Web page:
, which uses a self-supervised learning approach to build sparse probabilistic roadmaps (PRM) for bias sampling (sampling only regions the robot is likely to safely travel). Moreover, using a learning-based approach for path planning also has the potential for integrating semantic behavior that can be gained from multi-agent coordination, as evidenced in

[multi_agent_rendezvous] and [Baker2020Emergent]. Motivated by these works, we use a DQN for high-level planning, where simple modifications of a reward function can yield desired multi-agent behavior (e.g., rewarding agents based on proximity or reaching the goal concurrently). Nevertheless, the tradeoff of using a DQN compared to sampling-based methods is that it cannot guarantee asymptotic optimality (e.g., RRT-star) or probabilistic completeness (e.g., PRM). However, for our DQN, we are primarily concerned with the feasibility relative to our application (i.e., finding a near-optimal path in a computationally efficient manner while satisfying multi-agent behavior).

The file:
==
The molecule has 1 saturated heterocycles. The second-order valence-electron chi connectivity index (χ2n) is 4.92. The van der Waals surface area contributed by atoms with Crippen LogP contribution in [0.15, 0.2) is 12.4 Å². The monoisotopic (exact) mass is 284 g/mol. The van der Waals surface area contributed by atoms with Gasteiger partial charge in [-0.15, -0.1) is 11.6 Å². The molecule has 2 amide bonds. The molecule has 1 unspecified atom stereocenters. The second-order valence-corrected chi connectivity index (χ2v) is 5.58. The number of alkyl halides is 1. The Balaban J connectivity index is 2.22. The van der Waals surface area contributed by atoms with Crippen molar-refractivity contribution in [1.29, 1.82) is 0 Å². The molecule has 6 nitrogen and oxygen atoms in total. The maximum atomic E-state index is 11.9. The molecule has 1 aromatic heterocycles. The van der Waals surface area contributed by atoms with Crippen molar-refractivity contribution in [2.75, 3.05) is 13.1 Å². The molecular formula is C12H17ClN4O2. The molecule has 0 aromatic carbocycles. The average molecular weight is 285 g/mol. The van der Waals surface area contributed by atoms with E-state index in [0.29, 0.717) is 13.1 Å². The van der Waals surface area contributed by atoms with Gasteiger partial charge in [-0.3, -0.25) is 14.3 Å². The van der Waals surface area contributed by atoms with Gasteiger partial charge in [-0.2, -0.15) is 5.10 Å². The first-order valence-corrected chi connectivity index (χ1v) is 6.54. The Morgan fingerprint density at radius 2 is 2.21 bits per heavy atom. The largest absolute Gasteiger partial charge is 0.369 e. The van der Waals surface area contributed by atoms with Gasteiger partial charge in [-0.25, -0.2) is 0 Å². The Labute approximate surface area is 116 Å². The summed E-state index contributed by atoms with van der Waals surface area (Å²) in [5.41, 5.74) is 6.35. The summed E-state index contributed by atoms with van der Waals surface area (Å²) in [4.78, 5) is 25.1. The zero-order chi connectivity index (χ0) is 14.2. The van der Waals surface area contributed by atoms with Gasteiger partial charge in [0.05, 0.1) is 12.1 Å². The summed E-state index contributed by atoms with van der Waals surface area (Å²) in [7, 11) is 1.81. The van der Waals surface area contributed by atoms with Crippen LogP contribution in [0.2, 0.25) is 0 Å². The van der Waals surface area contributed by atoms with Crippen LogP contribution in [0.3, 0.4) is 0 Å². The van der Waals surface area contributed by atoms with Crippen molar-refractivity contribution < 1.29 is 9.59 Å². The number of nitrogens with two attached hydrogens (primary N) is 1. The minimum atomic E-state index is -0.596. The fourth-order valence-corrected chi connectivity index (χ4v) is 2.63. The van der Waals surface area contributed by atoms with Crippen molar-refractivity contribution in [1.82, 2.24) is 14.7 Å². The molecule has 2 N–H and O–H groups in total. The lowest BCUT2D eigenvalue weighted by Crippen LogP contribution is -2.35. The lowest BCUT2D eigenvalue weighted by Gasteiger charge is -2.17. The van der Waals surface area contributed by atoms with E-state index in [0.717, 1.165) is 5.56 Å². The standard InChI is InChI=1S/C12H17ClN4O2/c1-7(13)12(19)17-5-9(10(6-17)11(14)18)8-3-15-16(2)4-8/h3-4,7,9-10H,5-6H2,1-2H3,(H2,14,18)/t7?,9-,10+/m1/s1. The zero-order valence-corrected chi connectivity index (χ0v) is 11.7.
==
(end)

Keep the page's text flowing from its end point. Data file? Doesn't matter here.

1 Initialize state , goal , , horizon , robot size , timestep , empty , uncertainty , error to goal , number of robots
2 while  do
3       if LiDAR configuration:
4         
5         
6       if RGB camera configuration:   
7         
8       continue:
9      
10      
11      
12       if
13         
14      
15 end while
Algorithm 1 SABER

Iii Methods